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Glenn Hegar  ·  Texas Comptroller of Public Accounts

Reporting Requirements for Annual Financial Reports of State Agencies and Universities

General Accounting

Payables/Accrued Expenditures

For AFR reporting purposes, payables are defined as short-term liability accounts reflecting amounts owed under a modified accrual or full accrual basis to private persons or organizations for goods and services received by an agency but for which the agency has not made payments.

Encumbrances are defined as amounts contractually obligated for goods or services where the good or service has not been received. For more information, see Encumbrance Report and Lapsing of Appropriations (APS 018) (FPP A.019).

Encumbrances differ from payables in that encumbrances are commitments for goods or services made before the end of the fiscal year where those goods or services are not received at fiscal year-end. Encumbrances are used for budgetary purposes only and are not included in an agency’s AFR.

For AFR purposes, the modified accrual or full accrual basis of accounting is utilized in measuring financial position and operating results. The modified accrual basis recognizes expenditures when the fund liability is incurred, except for:

  • Inventories of materials and supplies
  • Prepaid insurance and similar items

For more information, see Inventories and Prepaid Items.

Governmental fund expenditures are recognized on the modified accrual basis. Expenditures (except for unmatured interest on general long-term debt) are recognized in the fiscal year in which the fund liability is incurred, if measurable. Unmatured interest on general long-term debt is recognized when due.

The full accrual basis recognizes expenses in the fiscal year in which those transactions, events or circumstances occur and become measurable.

Proprietary fund and fiduciary fund expenses are recognized on the full accrual basis. Expenses are recognized in the period incurred, if measurable.

Determination of payables by agencies is often related to determining actual expenditures/expenses paid after the fiscal year-end. This can result in delaying the preparation of financial statements for financial reporting. Also, payables based on subsequent payments through the Encumbrance Report and Lapsing of Appropriations (APS 018) (FPP A.019) reporting deadline may not be complete for financial reporting purposes.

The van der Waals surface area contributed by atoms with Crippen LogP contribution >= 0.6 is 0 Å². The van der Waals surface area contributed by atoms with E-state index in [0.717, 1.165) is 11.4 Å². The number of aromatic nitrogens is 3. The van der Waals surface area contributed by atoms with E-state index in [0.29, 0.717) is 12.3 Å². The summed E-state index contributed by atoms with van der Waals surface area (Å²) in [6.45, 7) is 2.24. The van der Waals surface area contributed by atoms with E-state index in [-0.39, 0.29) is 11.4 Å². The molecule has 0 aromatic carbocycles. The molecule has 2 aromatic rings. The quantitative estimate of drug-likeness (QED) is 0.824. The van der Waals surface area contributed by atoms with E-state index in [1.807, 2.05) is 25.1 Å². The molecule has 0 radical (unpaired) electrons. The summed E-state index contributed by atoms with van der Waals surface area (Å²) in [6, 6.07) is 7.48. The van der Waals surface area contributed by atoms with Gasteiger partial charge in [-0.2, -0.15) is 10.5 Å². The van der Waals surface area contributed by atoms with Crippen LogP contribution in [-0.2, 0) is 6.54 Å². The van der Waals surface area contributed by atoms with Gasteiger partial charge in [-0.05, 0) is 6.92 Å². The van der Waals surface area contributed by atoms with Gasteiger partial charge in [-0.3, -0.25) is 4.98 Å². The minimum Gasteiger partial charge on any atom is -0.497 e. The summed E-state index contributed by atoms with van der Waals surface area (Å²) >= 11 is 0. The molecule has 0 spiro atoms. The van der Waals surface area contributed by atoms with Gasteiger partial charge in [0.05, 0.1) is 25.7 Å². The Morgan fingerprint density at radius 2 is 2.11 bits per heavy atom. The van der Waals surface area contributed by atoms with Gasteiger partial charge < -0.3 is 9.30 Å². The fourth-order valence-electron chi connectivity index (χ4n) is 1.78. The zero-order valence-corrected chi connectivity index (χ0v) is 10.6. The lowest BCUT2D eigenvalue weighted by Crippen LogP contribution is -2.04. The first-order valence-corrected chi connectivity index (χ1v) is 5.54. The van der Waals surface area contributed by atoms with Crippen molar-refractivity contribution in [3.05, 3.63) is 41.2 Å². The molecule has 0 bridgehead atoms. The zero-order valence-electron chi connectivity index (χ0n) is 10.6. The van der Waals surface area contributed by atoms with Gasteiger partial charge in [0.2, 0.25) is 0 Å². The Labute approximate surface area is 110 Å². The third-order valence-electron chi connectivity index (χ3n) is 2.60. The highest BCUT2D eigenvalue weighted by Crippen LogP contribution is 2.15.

GAAP recognizes that current liabilities include:

  • Known obligations
  • Amounts that can only be determined approximately
  • Amounts where specific payee information cannot yet be determined

It is both acceptable and realistic to report estimated accrued expenditures/expenses.

One of the basic accounting principles accepts and recognizes that strict adherence to principles is not required when the financial report is not materially affected. At fiscal year-end, use the following guidance to help estimate payables that are materially accurate. This process is not dependent on the subsequent payments made and therefore does not delay report preparation.

Essentially, the agency must determine routine fixed payments and estimate amounts that may fluctuate. Fixed amounts, where applicable, include:

  • The August salary payroll and related payroll costs (reported as payroll payable, not accounts payable)
  • Building space rental
  • Equipment rentals
  • Maintenance agreements
  • Other amounts where the costs are considered consistent from month to month

Other amounts are estimated. Some of these estimates can be based on trend expectations. For example, phone usage normally does not fluctuate significantly from month to month. By reviewing phone expenditures paid for the most recent twelve months and determining an average monthly charge, a materially accurate number becomes available. This amount is multiplied by the number of months service was unpaid.

This method can be used for any recurring expenditure/expense that does not significantly fluctuate monthly. Some examples include:

  • Travel
  • Telephone
  • Contracted professional fees
  • Printing and reproduction
  • Materials and supplies
  • Public assistance payments
  • Electricity, gas and water

Expenditures/expenses may have seasonal fluctuations. The agency must determine whether significant expenditures/expenses fall or rise at fiscal year-end. Increasing or decreasing the amount accordingly may modify the above estimate. For example, if monthly travel expenditures for the past few years dropped 50 percent in August, the estimated August payable is 50 percent less than the monthly average.

Some agencies may have large dollar amounts related to projects or grant programs. The services or goods being supplied may not have a consistent pattern of disbursement. Obtain information directly from those overseeing the projects or programs. Because of the nature and size of these programs, a materially accurate prediction is available at fiscal year-end. Include this estimate in accounts payable.

The Cash Management Improvement Act (CMIA) may result in some agencies having an interest liability or receivable with a federal agency. Estimate the amount and include it as a reportable amount in the financial statements.

In addition to the above, the agency must review its requisitions for capital purchases and other significant goods or services contracted that are reported as payables. Even though the amount to be paid may differ from the amount of the original requisition, the requisitions in most cases produce materially accurate results.

Upon completing the analysis, add the elements to determine the full payables reported.

Glenn Hegar
Texas Comptroller of Public Accounts
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